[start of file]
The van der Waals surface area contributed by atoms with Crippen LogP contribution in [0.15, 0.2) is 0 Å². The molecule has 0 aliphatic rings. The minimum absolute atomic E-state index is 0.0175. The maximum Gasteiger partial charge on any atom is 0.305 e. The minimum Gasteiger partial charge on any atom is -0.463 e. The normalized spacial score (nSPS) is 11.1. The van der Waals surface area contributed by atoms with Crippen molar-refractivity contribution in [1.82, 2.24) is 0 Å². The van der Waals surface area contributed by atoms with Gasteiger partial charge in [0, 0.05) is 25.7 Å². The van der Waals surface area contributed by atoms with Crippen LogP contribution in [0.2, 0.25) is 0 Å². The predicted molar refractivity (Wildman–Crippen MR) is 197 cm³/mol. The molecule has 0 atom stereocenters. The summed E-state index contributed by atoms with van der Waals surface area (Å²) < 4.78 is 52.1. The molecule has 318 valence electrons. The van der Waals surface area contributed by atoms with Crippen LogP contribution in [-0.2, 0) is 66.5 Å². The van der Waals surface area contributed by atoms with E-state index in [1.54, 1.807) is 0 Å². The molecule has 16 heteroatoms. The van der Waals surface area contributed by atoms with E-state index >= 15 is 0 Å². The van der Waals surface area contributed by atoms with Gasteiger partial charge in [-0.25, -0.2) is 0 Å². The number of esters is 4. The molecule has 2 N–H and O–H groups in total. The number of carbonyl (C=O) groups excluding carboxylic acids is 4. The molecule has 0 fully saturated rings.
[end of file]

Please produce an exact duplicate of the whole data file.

The van der Waals surface area contributed by atoms with Crippen LogP contribution in [0.15, 0.2) is 0 Å². The molecule has 0 aliphatic rings. The minimum absolute atomic E-state index is 0.0175. The maximum Gasteiger partial charge on any atom is 0.305 e. The minimum Gasteiger partial charge on any atom is -0.463 e. The normalized spacial score (nSPS) is 11.1. The van der Waals surface area contributed by atoms with Crippen molar-refractivity contribution in [1.82, 2.24) is 0 Å². The van der Waals surface area contributed by atoms with Gasteiger partial charge in [0, 0.05) is 25.7 Å². The van der Waals surface area contributed by atoms with Crippen LogP contribution in [0.2, 0.25) is 0 Å². The predicted molar refractivity (Wildman–Crippen MR) is 197 cm³/mol. The molecule has 0 atom stereocenters. The summed E-state index contributed by atoms with van der Waals surface area (Å²) < 4.78 is 52.1. The molecule has 318 valence electrons. The van der Waals surface area contributed by atoms with Crippen LogP contribution in [-0.2, 0) is 66.5 Å². The van der Waals surface area contributed by atoms with E-state index in [1.54, 1.807) is 0 Å². The molecule has 16 heteroatoms. The van der Waals surface area contributed by atoms with E-state index >= 15 is 0 Å². The van der Waals surface area contributed by atoms with Gasteiger partial charge in [-0.25, -0.2) is 0 Å². The number of esters is 4. The molecule has 2 N–H and O–H groups in total. The number of carbonyl (C=O) groups excluding carboxylic acids is 4. The molecule has 0 fully saturated rings.